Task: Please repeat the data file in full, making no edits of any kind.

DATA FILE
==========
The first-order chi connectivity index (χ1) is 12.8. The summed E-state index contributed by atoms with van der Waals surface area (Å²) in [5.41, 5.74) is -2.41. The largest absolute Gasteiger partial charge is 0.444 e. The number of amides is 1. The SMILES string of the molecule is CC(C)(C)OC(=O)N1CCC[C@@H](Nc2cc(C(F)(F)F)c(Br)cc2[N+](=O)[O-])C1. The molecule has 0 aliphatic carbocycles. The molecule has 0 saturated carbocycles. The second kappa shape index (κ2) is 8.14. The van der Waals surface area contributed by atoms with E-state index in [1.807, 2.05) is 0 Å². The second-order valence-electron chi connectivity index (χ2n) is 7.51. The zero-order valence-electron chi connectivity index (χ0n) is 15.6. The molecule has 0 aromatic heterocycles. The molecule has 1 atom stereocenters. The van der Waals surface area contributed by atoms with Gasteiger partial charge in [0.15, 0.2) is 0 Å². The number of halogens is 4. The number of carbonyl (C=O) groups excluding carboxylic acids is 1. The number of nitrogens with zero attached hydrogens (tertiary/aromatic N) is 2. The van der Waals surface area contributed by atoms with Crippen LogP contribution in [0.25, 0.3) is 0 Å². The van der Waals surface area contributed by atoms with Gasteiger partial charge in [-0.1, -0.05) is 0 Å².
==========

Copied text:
The first-order chi connectivity index (χ1) is 12.8. The summed E-state index contributed by atoms with van der Waals surface area (Å²) in [5.41, 5.74) is -2.41. The largest absolute Gasteiger partial charge is 0.444 e. The number of amides is 1. The SMILES string of the molecule is CC(C)(C)OC(=O)N1CCC[C@@H](Nc2cc(C(F)(F)F)c(Br)cc2[N+](=O)[O-])C1. The molecule has 0 aliphatic carbocycles. The molecule has 0 saturated carbocycles. The second kappa shape index (κ2) is 8.14. The van der Waals surface area contributed by atoms with E-state index in [1.807, 2.05) is 0 Å². The second-order valence-electron chi connectivity index (χ2n) is 7.51. The zero-order valence-electron chi connectivity index (χ0n) is 15.6. The molecule has 0 aromatic heterocycles. The molecule has 1 atom stereocenters. The van der Waals surface area contributed by atoms with Gasteiger partial charge in [0.15, 0.2) is 0 Å². The number of halogens is 4. The number of carbonyl (C=O) groups excluding carboxylic acids is 1. The number of nitrogens with zero attached hydrogens (tertiary/aromatic N) is 2. The van der Waals surface area contributed by atoms with Crippen LogP contribution in [0.25, 0.3) is 0 Å². The van der Waals surface area contributed by atoms with Gasteiger partial charge in [-0.1, -0.05) is 0 Å².